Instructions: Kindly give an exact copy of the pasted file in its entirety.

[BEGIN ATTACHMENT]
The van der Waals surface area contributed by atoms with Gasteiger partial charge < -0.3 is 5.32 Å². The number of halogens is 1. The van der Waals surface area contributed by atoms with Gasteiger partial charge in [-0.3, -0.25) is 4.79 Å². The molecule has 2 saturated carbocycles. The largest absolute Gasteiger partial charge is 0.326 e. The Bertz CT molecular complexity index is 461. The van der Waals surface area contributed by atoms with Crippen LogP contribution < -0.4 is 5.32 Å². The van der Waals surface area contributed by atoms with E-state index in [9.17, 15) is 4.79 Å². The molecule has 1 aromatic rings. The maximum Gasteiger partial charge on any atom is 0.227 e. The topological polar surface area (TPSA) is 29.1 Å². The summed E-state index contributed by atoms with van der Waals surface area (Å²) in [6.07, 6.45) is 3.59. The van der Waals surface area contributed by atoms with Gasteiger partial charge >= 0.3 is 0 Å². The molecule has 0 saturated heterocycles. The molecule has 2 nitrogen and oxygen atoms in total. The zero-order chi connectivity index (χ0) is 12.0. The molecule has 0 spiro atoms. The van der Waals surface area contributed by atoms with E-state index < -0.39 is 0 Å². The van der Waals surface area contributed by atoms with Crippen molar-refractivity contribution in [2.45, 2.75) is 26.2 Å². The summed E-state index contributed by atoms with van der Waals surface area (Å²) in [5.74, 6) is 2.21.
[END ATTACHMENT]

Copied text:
The van der Waals surface area contributed by atoms with Gasteiger partial charge < -0.3 is 5.32 Å². The number of halogens is 1. The van der Waals surface area contributed by atoms with Gasteiger partial charge in [-0.3, -0.25) is 4.79 Å². The molecule has 2 saturated carbocycles. The largest absolute Gasteiger partial charge is 0.326 e. The Bertz CT molecular complexity index is 461. The van der Waals surface area contributed by atoms with Crippen LogP contribution < -0.4 is 5.32 Å². The van der Waals surface area contributed by atoms with E-state index in [9.17, 15) is 4.79 Å². The molecule has 1 aromatic rings. The maximum Gasteiger partial charge on any atom is 0.227 e. The topological polar surface area (TPSA) is 29.1 Å². The summed E-state index contributed by atoms with van der Waals surface area (Å²) in [6.07, 6.45) is 3.59. The van der Waals surface area contributed by atoms with Gasteiger partial charge >= 0.3 is 0 Å². The molecule has 0 saturated heterocycles. The molecule has 2 nitrogen and oxygen atoms in total. The zero-order chi connectivity index (χ0) is 12.0. The molecule has 0 spiro atoms. The van der Waals surface area contributed by atoms with E-state index < -0.39 is 0 Å². The van der Waals surface area contributed by atoms with Crippen molar-refractivity contribution in [2.45, 2.75) is 26.2 Å². The summed E-state index contributed by atoms with van der Waals surface area (Å²) in [5.74, 6) is 2.21.